Now They’re Cooking!

Behind the scenes in the NASH cafeteria

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We eat there daily, but most students have never seen how the cafeteria staff manages to provide for us.

Earlier this month, I was granted permission by cafeteria supervisors Jenna Ossler and Beverly Franze to shoot photos of the NASH kitchen from behind the scenes.  I took my first photo at 7:30am, but the food services staff had already been hard at work for hours when the first student visited the cafeteria for breakfast.

“We love seeing you kids,” Franze said. “Mostly everyone is just so sweet, so polite, so nice. I’ve been in elementary, middle, and high school. I can’t say which one I like best, but high school is right up there.”

Breakfast is served every day at 7 a.m. and then again at homeroom. The breakfast menu includes bakery goods like whole wheat donuts and freshly baked muffins. Food preparation begins early in the morning, and some of the first cars in the parking lot are those of the cafeteria staff.

Soon after the homeroom period ends, lunch preparation begins in full force.  NASH’s first lunch starts at 10:45am, followed by two more lunches in quick succession.  Below, one baker works with 50 pounds of homemade dough to make enough bread for NASH’s 1300+ students.

“The ladies build a really good relationship with the students,” Ossler said. “I like that.”

Ossler and Franze said that the least popular item on the lunch menu is “double dogs, definitely.”  On the other hand, General Tso’s chicken is one of the best liked lunches at NASH, as can be seen below by the size of the pot used to make the famous sauce.

A favorite comfort food between stressful classes is grilled cheese sandwiches.

“We try to have an open dialogue with students about things they like, things they don’t like, and changes they would like to see in place,” Ossler said. “A lot of times, students will ask for lobster and steak, but of course we will never be able to fit that within like a $2.85 or $3.85 price point, so we have to be realistic.”

Meg Rees
Another popular item on the menu this year is pizza, made daily in the NASH kitchen.

“There’s a lot of criteria that we have to follow in terms of offering five components, making sure that we meet nutritional criteria, and making sure all the snacks that we offer have to be Smart Snack compliant,” Ossler said. “It’s very highly regulated, and I don’t think a lot of people realize that.”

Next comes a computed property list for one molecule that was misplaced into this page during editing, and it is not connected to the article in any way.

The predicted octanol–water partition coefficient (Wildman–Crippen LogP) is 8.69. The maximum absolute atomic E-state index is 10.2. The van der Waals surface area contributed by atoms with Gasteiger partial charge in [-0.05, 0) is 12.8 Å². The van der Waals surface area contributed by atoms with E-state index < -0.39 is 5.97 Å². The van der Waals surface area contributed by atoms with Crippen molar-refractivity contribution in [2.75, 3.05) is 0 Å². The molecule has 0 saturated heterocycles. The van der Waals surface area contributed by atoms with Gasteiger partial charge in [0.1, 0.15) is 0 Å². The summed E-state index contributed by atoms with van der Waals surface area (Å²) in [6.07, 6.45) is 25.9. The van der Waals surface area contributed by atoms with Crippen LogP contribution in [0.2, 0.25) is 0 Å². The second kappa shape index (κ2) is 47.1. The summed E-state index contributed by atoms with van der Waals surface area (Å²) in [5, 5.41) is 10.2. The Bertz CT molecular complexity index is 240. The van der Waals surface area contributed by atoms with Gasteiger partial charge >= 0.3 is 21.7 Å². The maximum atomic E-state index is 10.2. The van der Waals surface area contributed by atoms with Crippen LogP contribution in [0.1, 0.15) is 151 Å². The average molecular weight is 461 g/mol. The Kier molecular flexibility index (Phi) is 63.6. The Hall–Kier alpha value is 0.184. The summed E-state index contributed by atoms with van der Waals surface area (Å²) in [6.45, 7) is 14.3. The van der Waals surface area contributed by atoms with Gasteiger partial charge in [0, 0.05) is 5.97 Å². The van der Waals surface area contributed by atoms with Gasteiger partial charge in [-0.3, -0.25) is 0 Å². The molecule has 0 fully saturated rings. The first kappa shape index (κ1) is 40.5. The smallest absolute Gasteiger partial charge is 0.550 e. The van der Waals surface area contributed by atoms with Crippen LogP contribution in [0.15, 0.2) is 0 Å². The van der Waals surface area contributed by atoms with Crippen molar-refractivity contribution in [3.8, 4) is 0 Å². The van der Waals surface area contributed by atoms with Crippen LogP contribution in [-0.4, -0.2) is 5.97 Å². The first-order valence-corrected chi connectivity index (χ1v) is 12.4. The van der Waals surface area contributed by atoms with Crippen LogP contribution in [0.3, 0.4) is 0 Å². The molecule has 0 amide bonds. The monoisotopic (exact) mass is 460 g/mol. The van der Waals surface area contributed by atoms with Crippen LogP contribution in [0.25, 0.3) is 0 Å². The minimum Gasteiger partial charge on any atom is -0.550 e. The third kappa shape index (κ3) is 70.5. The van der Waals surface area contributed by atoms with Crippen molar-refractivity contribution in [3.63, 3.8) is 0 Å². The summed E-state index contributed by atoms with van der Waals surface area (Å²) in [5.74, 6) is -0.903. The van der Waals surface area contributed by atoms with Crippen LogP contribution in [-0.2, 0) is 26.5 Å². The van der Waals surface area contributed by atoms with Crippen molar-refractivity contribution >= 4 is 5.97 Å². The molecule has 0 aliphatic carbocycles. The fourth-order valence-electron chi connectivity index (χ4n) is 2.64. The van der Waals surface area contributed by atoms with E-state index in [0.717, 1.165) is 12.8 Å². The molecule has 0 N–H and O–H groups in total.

In addition to lunch entrees, the cafeteria provides an abundance of sides.  The staff spends more time than most student think cutting fruits and vegetables.

“I like being in this setting because it is proactive teaching about eating fruits and vegetables and the importance of a healthy, balanced lifestyle,” Ossler said.

And the lunch staff takes care to make sure there is enough for everyone.

“My youngest daughter isn’t following in my footsteps, but she is getting her masters in nutrition right now,” Franze said. “It is a life skill that everyone needs.”

Some students may be surprised to learn that most of the fruit served in the cafeteria is fresh, not frozen, such as these blueberries.

“For Staff Appreciation Day each year, we do fruit pizzas,” Ossler said.

Sometimes, however, canned fruit is used — but not for the fruit pizzas, of course.

Love them or hate them, most of us probably don’t realize that the fresh mushroom caps marinate for hours before lunch begins.

“I would love to maybe put a little extra this or that in there,” Ossler said. “But no. I stop and tell myself, ‘No, we have a recipe, and we have to follow the guidelines.”

In addition to many healthy options on the menu, the NASH cafeteria does not skimp on dessert.

“We had students petition for hot chocolate, but hot chocolate does not fit into any of the criteria, and it’s not really Smart Snack compliant,” Ossler said. “But we did appease them for one day. We had hot chocolate at lunch, because I think it is important for them to realize that they took a stance and rallied students in support of the cause.”

Creativity comes into play when it’s time to decorate the cookies with school spirit by adding black and gold sprinkles.

“My favorite part of the job is seeing the ladies interact with the students and build relationships.” Franze said. “They’ll ask, ‘Oh, how was your soccer game this weekend?’ and ‘Your birthday was on Tuesday. How did it go?’”


Meg Rees

Icing the cupcakes is a fun job for the bakery staff.  To make the daily process more efficient, big industrial mixers help create the icing that goes on cupcakes and cookies.

“Not every school has as much as we have here in serving lines,” Franze said.

Few students realize that the cafeteria caters to outside groups and organizations. “We are involved in just about everything you see on the district calendar,” Ossler said.   Chicken Parmesan is a popular item for the catering service.

Considered “the bible” by the lunch crew, this notebook contains ingredients for the signature entrees of the day. One kitchen worker said she uses it every day. She claims that she forgot it at home one day and made her husband drive it into work for her.

“Sometimes we find recipes that we think the kids might like,” Franze said. “We submit them to Jenna, and she has to critique them and make sure that all the nutrition regulations are filled. Then the recipes can be put in our book.”

The cafeteria staff makes most of what students eat from scratch. The cookbooks are old and soiled with cooking oil, but they contain the secrets to many of NASH’s favorite menu items.